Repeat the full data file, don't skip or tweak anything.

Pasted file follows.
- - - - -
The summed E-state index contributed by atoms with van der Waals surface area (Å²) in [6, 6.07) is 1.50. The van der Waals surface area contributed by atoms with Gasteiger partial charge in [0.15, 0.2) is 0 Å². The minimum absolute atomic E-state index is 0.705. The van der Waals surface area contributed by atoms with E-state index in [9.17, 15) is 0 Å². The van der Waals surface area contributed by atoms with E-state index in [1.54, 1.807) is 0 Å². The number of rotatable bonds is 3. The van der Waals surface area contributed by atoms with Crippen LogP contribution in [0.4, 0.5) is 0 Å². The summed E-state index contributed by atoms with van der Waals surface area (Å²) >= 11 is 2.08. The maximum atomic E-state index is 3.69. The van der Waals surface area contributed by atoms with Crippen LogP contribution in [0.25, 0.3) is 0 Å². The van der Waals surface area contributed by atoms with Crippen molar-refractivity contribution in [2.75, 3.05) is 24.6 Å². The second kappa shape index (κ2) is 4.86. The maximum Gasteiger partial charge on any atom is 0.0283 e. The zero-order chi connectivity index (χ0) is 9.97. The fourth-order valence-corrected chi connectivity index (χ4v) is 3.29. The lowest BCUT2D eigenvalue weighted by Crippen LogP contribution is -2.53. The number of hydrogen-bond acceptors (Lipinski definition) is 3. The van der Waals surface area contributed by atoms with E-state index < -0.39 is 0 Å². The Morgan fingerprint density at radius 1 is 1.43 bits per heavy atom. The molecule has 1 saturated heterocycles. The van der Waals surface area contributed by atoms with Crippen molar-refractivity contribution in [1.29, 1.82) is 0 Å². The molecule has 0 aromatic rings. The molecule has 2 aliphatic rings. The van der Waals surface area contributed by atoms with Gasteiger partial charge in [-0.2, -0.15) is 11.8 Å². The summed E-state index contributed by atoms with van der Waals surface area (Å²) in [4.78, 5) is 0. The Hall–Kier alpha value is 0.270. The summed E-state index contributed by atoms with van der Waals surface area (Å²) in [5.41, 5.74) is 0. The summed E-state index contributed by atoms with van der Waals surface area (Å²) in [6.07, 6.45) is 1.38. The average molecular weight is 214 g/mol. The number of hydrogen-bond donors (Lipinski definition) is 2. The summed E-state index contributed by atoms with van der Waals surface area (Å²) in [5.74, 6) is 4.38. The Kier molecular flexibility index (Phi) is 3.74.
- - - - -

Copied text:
The summed E-state index contributed by atoms with van der Waals surface area (Å²) in [6, 6.07) is 1.50. The van der Waals surface area contributed by atoms with Gasteiger partial charge in [0.15, 0.2) is 0 Å². The minimum absolute atomic E-state index is 0.705. The van der Waals surface area contributed by atoms with E-state index in [9.17, 15) is 0 Å². The van der Waals surface area contributed by atoms with E-state index in [1.54, 1.807) is 0 Å². The number of rotatable bonds is 3. The van der Waals surface area contributed by atoms with Crippen LogP contribution in [0.4, 0.5) is 0 Å². The summed E-state index contributed by atoms with van der Waals surface area (Å²) >= 11 is 2.08. The maximum atomic E-state index is 3.69. The van der Waals surface area contributed by atoms with Crippen LogP contribution in [0.25, 0.3) is 0 Å². The van der Waals surface area contributed by atoms with Crippen molar-refractivity contribution in [2.75, 3.05) is 24.6 Å². The second kappa shape index (κ2) is 4.86. The maximum Gasteiger partial charge on any atom is 0.0283 e. The zero-order chi connectivity index (χ0) is 9.97. The fourth-order valence-corrected chi connectivity index (χ4v) is 3.29. The lowest BCUT2D eigenvalue weighted by Crippen LogP contribution is -2.53. The number of hydrogen-bond acceptors (Lipinski definition) is 3. The van der Waals surface area contributed by atoms with E-state index < -0.39 is 0 Å². The Morgan fingerprint density at radius 1 is 1.43 bits per heavy atom. The molecule has 1 saturated heterocycles. The van der Waals surface area contributed by atoms with Crippen molar-refractivity contribution in [1.29, 1.82) is 0 Å². The molecule has 0 aromatic rings. The molecule has 2 aliphatic rings. The van der Waals surface area contributed by atoms with Gasteiger partial charge in [-0.2, -0.15) is 11.8 Å². The summed E-state index contributed by atoms with van der Waals surface area (Å²) in [4.78, 5) is 0. The Hall–Kier alpha value is 0.270. The summed E-state index contributed by atoms with van der Waals surface area (Å²) in [5.41, 5.74) is 0. The summed E-state index contributed by atoms with van der Waals surface area (Å²) in [6.07, 6.45) is 1.38. The average molecular weight is 214 g/mol. The number of hydrogen-bond donors (Lipinski definition) is 2. The summed E-state index contributed by atoms with van der Waals surface area (Å²) in [5.74, 6) is 4.38. The Kier molecular flexibility index (Phi) is 3.74.